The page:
yearly are about twenty.
TUDELEY is within the ECCLESIASTICAL JURISDICTION of the diocese of Rochester and deanry of
The church, which is a small building, has been
lately rebuilt of brick, having a square tower at the
west end, with a small pointed spire on it. It is dedicated to All Saints.
The patronage of this church was, about the year
1239, given by Richard de Theudele, Richard de
Sardenne, and Alicia, Agnes, and Cecilia, daughters
of John Teudeley, patrons of it, to the prior and
canons of Tunbridge; which gift was confirmed by
the bishop, who soon afterwards granted licence to
them, to appropriate it to their own use, on the death
or refignation of John, then rector of it, and in the
mean time, that they should receive yearly half a
marc from it; but the vicarage was not endowed till
the year 1398.
The appropriation of it, together with the advowson of the vicarage, remained with the priory of Tunbridge, till its final dissolution, which happened in
the 17th year of king Henry VIII. when being one
of those smaller monasteries, which cardinal Wolsey
had obtained of the king by his letters patent, dated
February 8, that year, for the endowment of his colleges, it was surrendered, with all the possessions belonging to it, into the cardinal's hands, and afterwards
by the king's letters patent granted to him for the
better endowment of his college, called Cardinal's
college, in Oxford. (fn. 1)
But this church staid with the college only four
years; when the cardinal being cast in a præmunire
in 1529, all the estates of it were sorfeited to the king,
and became part of the revenue of the crown.
King Edward VI. in his 1st year, granted this parsonage and advowson to Sir Walter Hendley, at the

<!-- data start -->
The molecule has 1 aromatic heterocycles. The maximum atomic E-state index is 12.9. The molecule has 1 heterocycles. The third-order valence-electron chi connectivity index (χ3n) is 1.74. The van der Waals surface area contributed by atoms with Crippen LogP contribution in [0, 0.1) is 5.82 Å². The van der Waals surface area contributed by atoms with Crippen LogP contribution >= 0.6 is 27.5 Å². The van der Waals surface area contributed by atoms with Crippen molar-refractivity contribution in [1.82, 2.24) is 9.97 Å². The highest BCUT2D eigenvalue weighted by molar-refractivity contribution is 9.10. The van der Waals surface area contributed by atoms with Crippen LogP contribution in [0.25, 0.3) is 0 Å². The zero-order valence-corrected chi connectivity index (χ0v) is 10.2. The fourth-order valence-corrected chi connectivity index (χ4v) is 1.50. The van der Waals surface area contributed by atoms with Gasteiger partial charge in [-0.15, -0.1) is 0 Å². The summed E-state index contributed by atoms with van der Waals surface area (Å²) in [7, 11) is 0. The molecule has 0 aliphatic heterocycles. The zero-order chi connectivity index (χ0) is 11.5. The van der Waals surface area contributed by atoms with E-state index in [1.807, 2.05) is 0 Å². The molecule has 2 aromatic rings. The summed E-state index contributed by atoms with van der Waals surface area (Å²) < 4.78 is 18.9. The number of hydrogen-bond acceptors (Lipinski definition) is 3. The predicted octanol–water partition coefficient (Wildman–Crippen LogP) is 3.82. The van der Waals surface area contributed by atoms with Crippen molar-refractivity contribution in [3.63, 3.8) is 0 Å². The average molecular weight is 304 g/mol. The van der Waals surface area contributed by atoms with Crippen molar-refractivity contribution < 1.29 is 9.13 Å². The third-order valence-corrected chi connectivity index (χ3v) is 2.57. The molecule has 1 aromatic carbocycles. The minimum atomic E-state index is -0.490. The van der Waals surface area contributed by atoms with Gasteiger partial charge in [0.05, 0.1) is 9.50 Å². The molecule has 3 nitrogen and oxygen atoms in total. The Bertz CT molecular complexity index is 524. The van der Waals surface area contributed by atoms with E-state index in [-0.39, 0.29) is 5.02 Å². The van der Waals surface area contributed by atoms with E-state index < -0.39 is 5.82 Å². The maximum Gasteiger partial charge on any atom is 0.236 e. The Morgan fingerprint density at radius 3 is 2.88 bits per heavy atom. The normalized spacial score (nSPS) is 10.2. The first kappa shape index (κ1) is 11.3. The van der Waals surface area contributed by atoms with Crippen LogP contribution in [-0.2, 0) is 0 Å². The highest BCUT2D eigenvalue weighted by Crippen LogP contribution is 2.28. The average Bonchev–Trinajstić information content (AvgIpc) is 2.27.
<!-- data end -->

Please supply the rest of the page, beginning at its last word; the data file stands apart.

yearly rent of 6s. 3½d. to hold in capite by knights
service. He died without male issue, leaving three
daughters his coheirs.
On the division of their inheritance, this parsonage
and advowson were allotted to the second daughter
Helen, who entitled her third husband, Sir Thomas
Fane, of Burston, in Hunton, to the possession of
them. After which they passed in like manner as
Burston to Vere, Thomas and John Fane, three brothers, successively earls of Westmoreland, the last of
whom dying s.p. in 1762, they are at length come
by the limitations of his will, among the rest of his
estates in this county, to the right hon. Thomas, lord
le Despencer, the present owner of them.
The parsonage of Tudeley pays a see-farm rent to
the crown of 6s. 3½d. yearly.
The vicarage is valued in the king's books at
4l. 16s. 0½d. and the yearly tenths at 9s. 7¼d.
The vicar of Tudeley is instituted to this vicarage,
with the chapel of Capel annexed.
Church of Tudeley.
|Or by whom presented.|
|Family of Fane||Thomas Tharry, A.M. 1630.|
|William Walleys, about 1643. (fn. 2) |
|Samuel Vanderlure, 1660, obt.
Feb. 21, 1699. (fn. 3) |
|Edward Dering, A.M. 1702,
obt. Dec. 26, 1715. (fn. 4) |
|Stephen Cowper, A.B. 1726,
obt. 15, 1750. (fn. 5) |
|John Hedges, A.M. 1750.|
|Sir Thomas Stapylton, bart||John Loop, A.B. instit. Dec.